My partner and I don't argue that often, but when we do we can't always avoid the presence of our children. How much they overhear or take in isn't entirely in our hands, but we're the ones responsible for making it right. Lately, our daughter's been eavesdropping rather frequently, making it nearly impossible to shield her from every disagreement. When I reflect on some of the ways I explain fights with my partner to my kid so she's not anxious, I'm sure I can do more.
I still remember hearing my parents argue, and I was younger than my daughter is now. Together, my parents' contradictory personalities were the equivalent to a volcanic eruption. When all was quiet after each and every disagreement, no one sat me down to explain how relationships works, or how conflict and resolution works. As a result, I've struggled in my adult relationships. How am I supposed to know the right way to argue (and make up) with someone I love, if I've only witnessed the wrong ways? Thankfully, my parents divorced, saving me from additional years of what can only be described as bad examples.
When I reflect back on those days, and how terrified the conflict made me feel, I can't help but connect it to what my daughter might feel now. While not the same situation by any means, kids don't need to understand what the argument is about. They just need to feel safe and secure in knowing their parents are OK together and as individuals. I never felt OK hearing my parents fight, but I'll be damn sure my kids do. Here are some ways I've explained arguments with my partner to them, so they don't grow up with similar anxieties.
By Reminding Her We Still Love Each Other
When I heard my parents fight, it didn't sound the way I thought two people who loved each other, but sometimes disagreed, should. It sounded more like hate or at the worst times, indifference. Every time there's a bigger, more obvious argument that my daughter catches, I've made it a point to take a minute to set her aside for a talk. Even though my partner and I don't yell or throw things, I'm sure my kids detect the anger in our voices when things get heated, more so my daughter because she's the oldest.
She's 10, intelligent, and feels deeply, so I don't expect her to pretend she doesn't hear when her dad and I argue. But she also carries a lot of anxiety (also just as I did), so at the end of every fight, I explain to her that even when couples don't agree on something, even when they're angry or their voices rise, that doesn't mean they've stopped loving each other. It's not always easy to convey, but the fact that her dad and I are still together after 13 years, hopefully, shows that we're hellbent on making our relationship work — no matter our differences.
By Explaining That All Couples Disagree Sometimes
It took a long time for me to understand that arguments are a normal part of relationships because, again, no one told or showed me otherwise. Because the end result of my parents' fights were divorce, it's easy for me to believe every fight is the demise of my own marriage.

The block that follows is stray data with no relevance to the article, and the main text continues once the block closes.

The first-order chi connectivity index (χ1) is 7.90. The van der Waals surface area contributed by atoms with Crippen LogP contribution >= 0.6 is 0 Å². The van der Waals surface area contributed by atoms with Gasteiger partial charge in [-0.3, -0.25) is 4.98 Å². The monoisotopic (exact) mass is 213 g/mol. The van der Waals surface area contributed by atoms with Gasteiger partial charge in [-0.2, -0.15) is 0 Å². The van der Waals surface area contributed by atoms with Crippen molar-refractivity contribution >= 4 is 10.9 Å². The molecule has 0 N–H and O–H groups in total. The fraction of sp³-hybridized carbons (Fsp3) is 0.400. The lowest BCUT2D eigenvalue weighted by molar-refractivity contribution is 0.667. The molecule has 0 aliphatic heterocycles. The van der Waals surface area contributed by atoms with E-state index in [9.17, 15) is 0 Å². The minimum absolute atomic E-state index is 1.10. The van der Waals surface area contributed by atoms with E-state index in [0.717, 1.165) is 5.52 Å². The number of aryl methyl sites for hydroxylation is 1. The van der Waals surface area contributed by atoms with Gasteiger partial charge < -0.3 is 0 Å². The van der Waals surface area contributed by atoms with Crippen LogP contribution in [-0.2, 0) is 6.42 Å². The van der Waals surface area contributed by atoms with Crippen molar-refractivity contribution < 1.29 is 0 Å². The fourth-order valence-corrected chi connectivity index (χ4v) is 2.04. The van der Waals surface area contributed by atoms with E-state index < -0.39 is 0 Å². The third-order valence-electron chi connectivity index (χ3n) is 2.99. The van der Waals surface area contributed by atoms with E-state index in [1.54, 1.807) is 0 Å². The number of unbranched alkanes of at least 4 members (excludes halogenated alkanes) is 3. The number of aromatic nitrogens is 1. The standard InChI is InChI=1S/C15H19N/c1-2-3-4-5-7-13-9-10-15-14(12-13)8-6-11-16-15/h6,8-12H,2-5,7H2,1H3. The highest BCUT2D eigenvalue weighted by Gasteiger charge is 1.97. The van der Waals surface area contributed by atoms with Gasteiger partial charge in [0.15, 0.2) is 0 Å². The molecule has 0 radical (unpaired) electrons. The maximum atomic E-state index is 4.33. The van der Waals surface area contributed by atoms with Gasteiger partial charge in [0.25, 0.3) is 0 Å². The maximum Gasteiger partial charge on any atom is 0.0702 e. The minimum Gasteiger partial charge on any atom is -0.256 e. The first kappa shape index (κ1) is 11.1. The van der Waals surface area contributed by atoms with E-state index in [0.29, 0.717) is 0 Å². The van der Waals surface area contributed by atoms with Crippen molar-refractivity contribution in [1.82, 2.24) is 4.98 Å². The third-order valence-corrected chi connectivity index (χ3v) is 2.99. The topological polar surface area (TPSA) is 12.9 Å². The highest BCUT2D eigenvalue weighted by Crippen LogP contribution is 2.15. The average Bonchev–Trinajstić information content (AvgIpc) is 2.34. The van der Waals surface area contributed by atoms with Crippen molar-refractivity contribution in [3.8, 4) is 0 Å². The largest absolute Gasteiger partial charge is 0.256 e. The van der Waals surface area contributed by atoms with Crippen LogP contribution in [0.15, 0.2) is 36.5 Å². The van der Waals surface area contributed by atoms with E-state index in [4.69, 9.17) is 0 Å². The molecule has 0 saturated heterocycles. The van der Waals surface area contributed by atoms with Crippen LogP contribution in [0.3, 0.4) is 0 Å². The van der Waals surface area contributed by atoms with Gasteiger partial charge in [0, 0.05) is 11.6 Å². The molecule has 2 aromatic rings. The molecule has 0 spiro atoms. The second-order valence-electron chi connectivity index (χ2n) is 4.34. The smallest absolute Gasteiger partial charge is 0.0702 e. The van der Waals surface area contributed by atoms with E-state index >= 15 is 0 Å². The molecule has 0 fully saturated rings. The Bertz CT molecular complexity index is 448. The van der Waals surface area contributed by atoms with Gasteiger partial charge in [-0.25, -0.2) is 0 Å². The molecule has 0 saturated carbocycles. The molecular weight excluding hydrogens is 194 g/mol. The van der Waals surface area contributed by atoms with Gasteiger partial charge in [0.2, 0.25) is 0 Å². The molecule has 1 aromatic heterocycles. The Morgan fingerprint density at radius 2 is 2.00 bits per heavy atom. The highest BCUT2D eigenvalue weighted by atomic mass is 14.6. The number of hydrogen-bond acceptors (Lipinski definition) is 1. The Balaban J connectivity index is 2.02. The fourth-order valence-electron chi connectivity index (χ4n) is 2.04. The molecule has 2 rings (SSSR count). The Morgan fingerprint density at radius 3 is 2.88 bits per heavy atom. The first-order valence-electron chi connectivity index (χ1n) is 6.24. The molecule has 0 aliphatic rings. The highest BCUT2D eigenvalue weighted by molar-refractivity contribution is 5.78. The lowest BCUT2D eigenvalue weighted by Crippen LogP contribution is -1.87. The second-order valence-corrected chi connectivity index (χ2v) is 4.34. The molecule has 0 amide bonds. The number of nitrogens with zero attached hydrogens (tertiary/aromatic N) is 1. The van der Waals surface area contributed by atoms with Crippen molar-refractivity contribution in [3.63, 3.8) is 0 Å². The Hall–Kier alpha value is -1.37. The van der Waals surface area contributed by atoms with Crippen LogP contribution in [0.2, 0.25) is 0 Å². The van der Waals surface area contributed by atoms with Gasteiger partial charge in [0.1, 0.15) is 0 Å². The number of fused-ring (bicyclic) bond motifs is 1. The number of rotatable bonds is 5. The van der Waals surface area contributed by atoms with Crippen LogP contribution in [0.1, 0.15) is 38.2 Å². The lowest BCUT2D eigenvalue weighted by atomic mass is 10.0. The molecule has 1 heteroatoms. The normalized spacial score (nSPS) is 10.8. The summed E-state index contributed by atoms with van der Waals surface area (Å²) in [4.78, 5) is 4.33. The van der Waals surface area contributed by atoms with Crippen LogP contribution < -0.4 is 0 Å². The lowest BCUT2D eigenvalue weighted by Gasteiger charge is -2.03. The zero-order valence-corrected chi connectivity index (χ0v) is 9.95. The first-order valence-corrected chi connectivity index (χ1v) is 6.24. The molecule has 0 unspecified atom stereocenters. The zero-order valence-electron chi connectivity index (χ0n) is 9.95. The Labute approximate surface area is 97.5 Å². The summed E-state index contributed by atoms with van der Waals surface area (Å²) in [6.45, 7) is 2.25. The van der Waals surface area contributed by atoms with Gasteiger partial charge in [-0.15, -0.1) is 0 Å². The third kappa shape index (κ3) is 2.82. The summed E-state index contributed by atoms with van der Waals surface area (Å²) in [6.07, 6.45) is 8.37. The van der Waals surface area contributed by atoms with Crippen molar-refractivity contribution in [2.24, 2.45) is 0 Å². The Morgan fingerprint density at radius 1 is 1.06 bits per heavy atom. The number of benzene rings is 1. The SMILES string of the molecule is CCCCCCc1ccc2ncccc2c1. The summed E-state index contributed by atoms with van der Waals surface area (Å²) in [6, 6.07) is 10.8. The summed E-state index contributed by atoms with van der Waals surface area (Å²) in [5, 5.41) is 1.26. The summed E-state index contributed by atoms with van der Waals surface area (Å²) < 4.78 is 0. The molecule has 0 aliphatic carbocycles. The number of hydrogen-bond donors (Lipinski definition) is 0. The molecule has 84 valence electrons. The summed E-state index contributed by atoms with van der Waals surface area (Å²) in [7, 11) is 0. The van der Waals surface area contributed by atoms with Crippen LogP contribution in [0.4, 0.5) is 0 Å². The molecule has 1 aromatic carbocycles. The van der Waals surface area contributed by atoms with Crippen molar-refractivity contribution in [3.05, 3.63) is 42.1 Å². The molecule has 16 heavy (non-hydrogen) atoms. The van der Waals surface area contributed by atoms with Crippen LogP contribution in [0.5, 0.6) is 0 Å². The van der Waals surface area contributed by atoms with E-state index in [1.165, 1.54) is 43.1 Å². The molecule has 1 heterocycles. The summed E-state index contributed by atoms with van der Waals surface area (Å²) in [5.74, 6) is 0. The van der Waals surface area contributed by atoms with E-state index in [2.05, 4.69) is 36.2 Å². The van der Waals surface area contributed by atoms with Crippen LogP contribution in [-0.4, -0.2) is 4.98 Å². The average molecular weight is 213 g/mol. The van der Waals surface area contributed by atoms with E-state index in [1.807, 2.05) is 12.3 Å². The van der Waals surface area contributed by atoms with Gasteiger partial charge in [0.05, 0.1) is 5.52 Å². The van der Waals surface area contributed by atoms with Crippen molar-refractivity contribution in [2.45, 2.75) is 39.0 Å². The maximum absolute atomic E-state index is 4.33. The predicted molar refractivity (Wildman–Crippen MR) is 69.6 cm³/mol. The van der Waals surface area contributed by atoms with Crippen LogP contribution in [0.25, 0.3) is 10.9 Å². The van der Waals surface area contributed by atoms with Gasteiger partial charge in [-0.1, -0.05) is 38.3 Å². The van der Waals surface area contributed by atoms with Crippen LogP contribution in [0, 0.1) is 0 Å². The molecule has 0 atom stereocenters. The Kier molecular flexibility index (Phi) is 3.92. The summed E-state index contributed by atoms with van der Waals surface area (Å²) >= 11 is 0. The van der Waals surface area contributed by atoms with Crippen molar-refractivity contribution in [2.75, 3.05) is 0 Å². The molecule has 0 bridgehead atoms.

When I catch my kids listening in on whatever my partner and I are fighting about, I tell them it's normal. Being with someone you love doesn't mean you'll always agree on everything. If we did, life would be boring. Aside from that, we'd never grow outside of our own perspectives. Disagreements are a healthy part of any relationship. We're not physically or emotionally abusive, and most arguments are really all the little, nit picky things that have added up through a day so I'm sure to show my daughter (and my son), we'll be OK.
By Asking The Right Questions About What She Heard
Sometimes, I don't know exactly what pieces of an argument my daughter's overheard and I don't want to tell her more than she needs to know. If she seems particularly bothered, I dig a little deeper by asking why she's upset, how hearing us made her feel, and what would help her feel less anxious about it.
On a few occasions, my partner and I have argued not knowing my daughter heard. It's only long after we notice something's bothering her do we probe until she confesses. We never want her to feel like a fight is the end of our family, so it's important to get to the bottom of what we can do to comfort her after any disagreement.
By Showing Her How Conflict Resolution Works
Again, it took me a long time to figure out coping mechanisms in my adult years. I didn't have the tools to settle any conflicts throughout my life, which resulted in unhealthy relationship habits such as avoidance, passive aggressiveness, and even picking fights the same way my parents had. It's hard to unlearn those things, but in having children who mirror my words and actions, I've gradually learned the right ways to deal with conflict and disagreements within my relationship.
My partner, who's naturally passive, avoids conflict at all costs. We've been to therapy to address this very thing, as it's affected the way we fight and communicate. Conflict resolution is something we practice now, in the presence of our children, so they see that everything can be worked out.
By Reassuring Her We'll Be OK
Sometimes there isn't much my partner and I can tell our daughter that will erase her anxiety due to a fight she's accidentally (or purposefully) overheard. I try to put myself in her shoes. If my parents had come to me to explain why they fought so much, would it have reassured me? I don't know and, sadly, I never will. All I have is the present and how I choose to handle similar topics with my own children.
If we've tried explaining why couples fight, healthy ways to fix problems, and we've comforted her to the best of our ability and she's still upset, we gently remind her with a hug that no matter what we're fighting about, it'll pass. In fact, that's the most honest thing I can tell her. We're OK, and we always will be.